"Lawmakers partially relieved the cuts in 2014 and 2015, but it is unclear whether they will return in full, as currently scheduled, in 2016.

Lawmakers had agreed in 2011 to cuts of $500 billion to be equally and automatically applied to each defense program budget over 10 years if they were not able to agree on tax and spending reform. The cuts were designed to be so damaging they would force lawmakers to come to an agreement, but they kicked in when Congress failed."

Think this will happen with a Republican-controlled Congress?

Kelly, behind the scenes

A 1:32 video of  Kelly Brook behind-the-scenes shooting her 2015 calendar is worth a look.  Or two. Or three.

It's got the usual:  lingerie, cleavage, butt, boobs, lips, hair, smiles, eyes, and attitude.  One thing Kelly knows how to do is work the camera.  And the camera loves her for it.

So do we (well, a bevy of admirers does).

Friday, November 7, 2014

Exactly right, EJ

Washington Post writer, magnificently liberal E.J. Dionne, discusses the 2014 midterm elections:

Democrats defeat in 2014 is worse than it was in 2010

Yes, it was bad.  We knew that.  But still, I have a lot of confidence that the Republicans will misjudge their mandate (they don't really have one), and take a lot of steps that are out-of-step with the way that most Americans think.

And one thing that most Americans think is that they should be able to breathe clean air, drink and bathe in clean water, be able to visit national parks and forests that aren't shrouded in haze, and protect the amazing natural heritage of this country that previous generations and governments have preserved.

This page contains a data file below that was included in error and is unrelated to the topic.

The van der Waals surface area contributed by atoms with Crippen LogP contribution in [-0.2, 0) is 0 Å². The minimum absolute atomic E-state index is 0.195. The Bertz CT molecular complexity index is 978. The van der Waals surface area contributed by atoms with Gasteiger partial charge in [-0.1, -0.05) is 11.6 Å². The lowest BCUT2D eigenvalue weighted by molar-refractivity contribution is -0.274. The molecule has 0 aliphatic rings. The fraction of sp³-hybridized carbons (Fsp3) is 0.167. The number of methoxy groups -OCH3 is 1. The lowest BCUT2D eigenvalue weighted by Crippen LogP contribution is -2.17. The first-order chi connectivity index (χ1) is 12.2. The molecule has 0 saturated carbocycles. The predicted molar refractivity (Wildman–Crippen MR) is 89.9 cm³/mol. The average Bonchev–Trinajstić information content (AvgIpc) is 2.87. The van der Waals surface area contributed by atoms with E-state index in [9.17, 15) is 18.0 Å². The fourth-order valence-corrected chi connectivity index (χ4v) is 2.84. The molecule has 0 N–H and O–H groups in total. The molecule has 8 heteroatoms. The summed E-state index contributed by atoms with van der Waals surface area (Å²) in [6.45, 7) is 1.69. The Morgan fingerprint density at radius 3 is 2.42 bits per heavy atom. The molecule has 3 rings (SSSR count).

What the Republicans start doing when they come into power in situations like now -- they've done it before -- is dream about dismantling the remarkable environmental protection and natural heritage (also historical) preservation that currently exists.  Not to mention pushing increased exploitation of resources in natural areas like national forests, which actually gets hunters and fishers (who would more normally be on their side) pissed off at them. 

And they also go after education, which most mothers and several fathers tend to think is important for their kids.   And as E.J. notes below, when they overstep and overreach, it makes them vulnerable.  The nice thing about Republicans is that on these issues, they ALWAYS overstep and overreach.  They don't think that the environment is an important issue to "the American people" because when polls are taken about issues important in an election, jobs and the economy and defense against terrorism and prevention of the spread of killer epidemics tend to be on the minds of Americans, especially if the Democrats have been in power and have prevented the worst instincts of Republicans from turning into law.  But with Republicans in power in the halls of Congress, they get these grandiose dreams that they can rein in the EPA and repeal the Endangered Species Act (as was discussed during the prior "Republican Revolution").  This makes them look bad.  But they don't remember that this makes them look bad until it's too late.